Their management plan calls for managing the woods for the highest output of quality timber and increasing the value of their property through intensive forest management, while providing for the habitat needs of local wildlife. Harvests are completed using a log skidder that Dick designed himself, pulled behind an ATV. Using this system, they have harvested over 600 cords of hardwood sawlogs, pulpwood and firewood in the last 25 years. This small equipment is perfect for accessing their property which is 1/2 mile from one end to the other, using only ATV trails for removing wood. Their impact on the ground is very small when compared to commercial logging operation. They have not introduced invasive plant species that can be associated with equipment moving from woods to woods. Excess debris from the harvests is chipped and used to improve the trail system. During field days, they have demonstrated how they move logs, chip debris and stack firewood for maximum drying. They have discussed which hand tools they use and show working examples of clear cuts, shelter wood harvests and selective cuts. They also show where they planted understory trees and shrubs, point out wolf trees, crop trees, unusual tree formations, thinning multi-stem regeneration, naturally pruned trees, trees that could benefit from manual pruning and trees having been selected for removal. Dick has also made available detailed drawing of his log hauling trailer.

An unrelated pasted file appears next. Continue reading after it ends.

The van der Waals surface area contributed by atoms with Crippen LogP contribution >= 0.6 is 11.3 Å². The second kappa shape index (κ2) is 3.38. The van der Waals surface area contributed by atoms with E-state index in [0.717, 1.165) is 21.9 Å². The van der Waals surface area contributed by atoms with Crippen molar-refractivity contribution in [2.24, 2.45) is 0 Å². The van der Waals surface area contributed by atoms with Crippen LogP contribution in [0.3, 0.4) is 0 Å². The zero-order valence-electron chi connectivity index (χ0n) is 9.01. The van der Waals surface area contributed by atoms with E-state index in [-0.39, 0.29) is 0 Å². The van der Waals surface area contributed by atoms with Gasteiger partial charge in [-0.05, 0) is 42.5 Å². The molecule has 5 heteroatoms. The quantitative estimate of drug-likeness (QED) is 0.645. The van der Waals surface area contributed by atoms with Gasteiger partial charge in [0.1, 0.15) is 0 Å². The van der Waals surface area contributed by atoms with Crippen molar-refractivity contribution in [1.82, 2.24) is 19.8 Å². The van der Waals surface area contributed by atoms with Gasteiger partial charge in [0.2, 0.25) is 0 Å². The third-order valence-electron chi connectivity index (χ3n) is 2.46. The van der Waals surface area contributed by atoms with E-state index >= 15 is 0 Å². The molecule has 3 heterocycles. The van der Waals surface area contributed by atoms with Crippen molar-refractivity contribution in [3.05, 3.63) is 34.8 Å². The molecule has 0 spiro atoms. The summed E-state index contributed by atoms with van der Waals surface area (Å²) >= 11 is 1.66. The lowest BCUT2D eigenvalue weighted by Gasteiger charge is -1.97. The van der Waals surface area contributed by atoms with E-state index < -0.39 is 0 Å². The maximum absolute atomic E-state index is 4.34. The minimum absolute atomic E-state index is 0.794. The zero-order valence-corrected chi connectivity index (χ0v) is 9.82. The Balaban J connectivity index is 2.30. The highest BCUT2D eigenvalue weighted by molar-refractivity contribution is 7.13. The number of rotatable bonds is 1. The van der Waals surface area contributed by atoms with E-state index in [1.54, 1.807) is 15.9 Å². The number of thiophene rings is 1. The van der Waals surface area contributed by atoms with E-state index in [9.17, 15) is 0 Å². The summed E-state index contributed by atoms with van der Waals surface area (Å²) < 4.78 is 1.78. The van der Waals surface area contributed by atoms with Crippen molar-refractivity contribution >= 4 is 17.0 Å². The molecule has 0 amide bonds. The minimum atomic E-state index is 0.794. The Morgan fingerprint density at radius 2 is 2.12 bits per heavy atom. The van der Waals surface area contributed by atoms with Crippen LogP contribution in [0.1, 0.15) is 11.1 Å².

On May 26, 2016, Dan Peterson presented the Governor's proclamation celebrating ATFS 75th anniversary at the Wisconsin Council of Forestry meeting. Many key supporters of forestry were represented for the event: Wisconsin DNR, Great Lakes Timber Producers Assoc., Wisconsin Consulting Foresters Assoc., Wisconsin urban forestry, Wisconsin Woodland Owners Assoc., University of Wisconsin Extension, USDA Forest Service, Wisconsin State Senate, Wisconsin State Assembly, Boy Scouts of America, Society of American Foresters, Nature Conservancy, and forest products industry representatives.